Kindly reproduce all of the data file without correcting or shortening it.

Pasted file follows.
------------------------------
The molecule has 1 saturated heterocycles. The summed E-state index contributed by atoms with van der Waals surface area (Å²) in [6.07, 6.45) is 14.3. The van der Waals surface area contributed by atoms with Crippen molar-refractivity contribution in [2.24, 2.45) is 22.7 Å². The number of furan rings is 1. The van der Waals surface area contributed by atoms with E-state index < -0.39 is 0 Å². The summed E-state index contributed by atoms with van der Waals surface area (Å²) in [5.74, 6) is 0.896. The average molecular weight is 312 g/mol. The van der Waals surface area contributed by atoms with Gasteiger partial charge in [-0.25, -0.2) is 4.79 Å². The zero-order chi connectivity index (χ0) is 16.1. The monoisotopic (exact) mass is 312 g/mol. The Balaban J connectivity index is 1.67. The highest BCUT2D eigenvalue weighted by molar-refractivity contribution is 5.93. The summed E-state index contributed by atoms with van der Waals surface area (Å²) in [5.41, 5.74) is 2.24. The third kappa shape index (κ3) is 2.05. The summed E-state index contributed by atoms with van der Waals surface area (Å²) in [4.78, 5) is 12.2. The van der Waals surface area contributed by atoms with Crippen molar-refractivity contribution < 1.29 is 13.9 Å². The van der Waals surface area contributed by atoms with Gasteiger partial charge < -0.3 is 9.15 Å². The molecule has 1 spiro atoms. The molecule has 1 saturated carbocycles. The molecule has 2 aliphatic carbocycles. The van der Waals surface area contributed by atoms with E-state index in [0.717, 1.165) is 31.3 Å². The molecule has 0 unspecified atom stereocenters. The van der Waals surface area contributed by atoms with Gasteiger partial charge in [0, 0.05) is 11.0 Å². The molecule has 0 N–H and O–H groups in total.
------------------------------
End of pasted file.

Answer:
The molecule has 1 saturated heterocycles. The summed E-state index contributed by atoms with van der Waals surface area (Å²) in [6.07, 6.45) is 14.3. The van der Waals surface area contributed by atoms with Crippen molar-refractivity contribution in [2.24, 2.45) is 22.7 Å². The number of furan rings is 1. The van der Waals surface area contributed by atoms with E-state index < -0.39 is 0 Å². The summed E-state index contributed by atoms with van der Waals surface area (Å²) in [5.74, 6) is 0.896. The average molecular weight is 312 g/mol. The van der Waals surface area contributed by atoms with Gasteiger partial charge in [-0.25, -0.2) is 4.79 Å². The zero-order chi connectivity index (χ0) is 16.1. The monoisotopic (exact) mass is 312 g/mol. The Balaban J connectivity index is 1.67. The highest BCUT2D eigenvalue weighted by molar-refractivity contribution is 5.93. The summed E-state index contributed by atoms with van der Waals surface area (Å²) in [5.41, 5.74) is 2.24. The third kappa shape index (κ3) is 2.05. The summed E-state index contributed by atoms with van der Waals surface area (Å²) in [4.78, 5) is 12.2. The van der Waals surface area contributed by atoms with Crippen molar-refractivity contribution < 1.29 is 13.9 Å². The van der Waals surface area contributed by atoms with Gasteiger partial charge < -0.3 is 9.15 Å². The molecule has 1 spiro atoms. The molecule has 1 saturated carbocycles. The molecule has 2 aliphatic carbocycles. The van der Waals surface area contributed by atoms with E-state index in [0.717, 1.165) is 31.3 Å². The molecule has 0 unspecified atom stereocenters. The van der Waals surface area contributed by atoms with Gasteiger partial charge in [0, 0.05) is 11.0 Å². The molecule has 0 N–H and O–H groups in total.